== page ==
Pay no attention to the Judge Erich Asperschlager behind the curtain.
"Dorothy lived in the midst of the great Kansas prairies, with Uncle Henry, who was a farmer, and Aunt Em, who was the farmer's wife."
We live in a world of mega-blockbuster franchises. Books, sequels, movies, merchandise—if it's popular with kids, it's big business. J.K. Rowling did it with Harry Potter. Stephenie Meyer is still doing it with Twilight. Even Star Wars, arguably the first multimedia juggernaut of the modern age, is back in full force (ahem) with the first of who knows how many new movies hitting theaters in a couple of years. More than a hundred years ago, however, author L. Frank Baum created a series of children's books that trumped them all. Starting with The Wonderful Wizard of Oz at the dawn of the 20th Century, Baum took the world by storm with a story about a girl, her dog, a twister, and a mysterious faraway land.
The Smithsonian Channel documentary The Origins of Oz examines the life and legacy of Baum and his most famous creation. The 46-minute special is a journey through Baum's life—growing up in a wealthy household in Chittenango, NY, and showing an early interest in journalism before marrying the daughter of a prominent women's rights leader and moving to the midwest to make his fortune. Origins explores the things in Baum's life that inspired the people and places of Oz, including the economically troubled Dakota territory that mirrors his book's drab Kansas landscape, the true story of a tornado that picked up a nearby house, and the White City of Chicago's World's Fair, which became Emerald in his book.
After writing several popular books of children's poems, Baum set to page the stories he had made up for his own kids, with illustrations by W. W. Denslow. The Wonderful Wizard of Oz became a phenomenon. For the rest of his life, Baum lived in the world he'd created, turning out a series of hugely successful sequels, and adapting his stories for the stage and later for screen, forming the Oz Film Company in early Hollywood. As big as Oz was before Baum's death in 1919, its popularity skyrocketed twenty years later with MGM's The Wizard of Oz.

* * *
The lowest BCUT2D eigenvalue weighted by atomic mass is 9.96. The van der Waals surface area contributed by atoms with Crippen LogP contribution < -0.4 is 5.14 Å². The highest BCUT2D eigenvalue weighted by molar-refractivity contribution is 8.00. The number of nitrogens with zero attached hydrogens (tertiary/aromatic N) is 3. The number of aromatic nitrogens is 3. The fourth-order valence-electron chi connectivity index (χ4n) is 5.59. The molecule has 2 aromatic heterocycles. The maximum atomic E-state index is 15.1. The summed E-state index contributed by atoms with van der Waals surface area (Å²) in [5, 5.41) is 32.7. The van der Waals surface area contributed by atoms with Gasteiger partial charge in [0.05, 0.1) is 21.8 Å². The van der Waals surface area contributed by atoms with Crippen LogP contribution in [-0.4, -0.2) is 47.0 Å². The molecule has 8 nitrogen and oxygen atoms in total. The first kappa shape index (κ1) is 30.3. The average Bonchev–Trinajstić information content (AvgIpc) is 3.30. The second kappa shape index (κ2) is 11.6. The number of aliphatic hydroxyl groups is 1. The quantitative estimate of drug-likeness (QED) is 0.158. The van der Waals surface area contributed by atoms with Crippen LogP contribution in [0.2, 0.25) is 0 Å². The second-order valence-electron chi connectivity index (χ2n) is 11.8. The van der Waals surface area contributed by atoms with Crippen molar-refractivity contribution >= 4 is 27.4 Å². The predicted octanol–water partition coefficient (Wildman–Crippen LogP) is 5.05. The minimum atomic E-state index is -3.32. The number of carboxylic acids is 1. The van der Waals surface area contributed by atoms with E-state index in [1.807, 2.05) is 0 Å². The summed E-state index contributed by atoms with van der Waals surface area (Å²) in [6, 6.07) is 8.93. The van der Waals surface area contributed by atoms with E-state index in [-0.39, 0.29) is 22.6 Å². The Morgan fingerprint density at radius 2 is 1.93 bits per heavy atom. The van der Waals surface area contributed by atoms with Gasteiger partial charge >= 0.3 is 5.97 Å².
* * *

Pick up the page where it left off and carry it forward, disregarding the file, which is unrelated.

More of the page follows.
The Origins of Oz is a whirlwind—er, twister—tour of Baum's life and work, with focus on the story that made him famous. The Smithsonian connection means there are multiple mentions of the ruby slippers and other movie artifacts on display at the American History Museum in Washington D.C., whose curator, Dwight Bowers, is featured prominently in interviews, along with Baum's great-grandson and great-granddaughter, Bert Lahr's son John, other authors, and singer Natalie Merchant, who also provides the special's sleepy narration.
Baum's biography, which makes up the first two-third of the special, is interesting, although the 10-minute overview of the MGM movie's production is frustratingly brief. If you want a thorough dissection, track down author Aljean Harmetz's The Making of The Wizard of Oz. It's a fascinating read.
The Origins of Oz is presented in 1.85:1 widescreen. The talking head interviews aren't much to look at, but the archival photos, movie footage, and close-ups of Denslow's color book illustrations are bright and colorful. Audio is presented in 5.1 surround, even though it doesn't go much beyond the front speakers. There are no bonus features.
It's nice that Oz fans have the option to buy this standalone version of a well-made TV documentary about L. Frank Baum and his creation. It's too bad there aren't any bonus features to extend the experience beyond the 46-minute running time. If you want more, you'll just have to use your imagination.
Somewhere over the rainbow, there's a not guilty verdict.
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Scales of Justice
Studio: Smithsonian Channel
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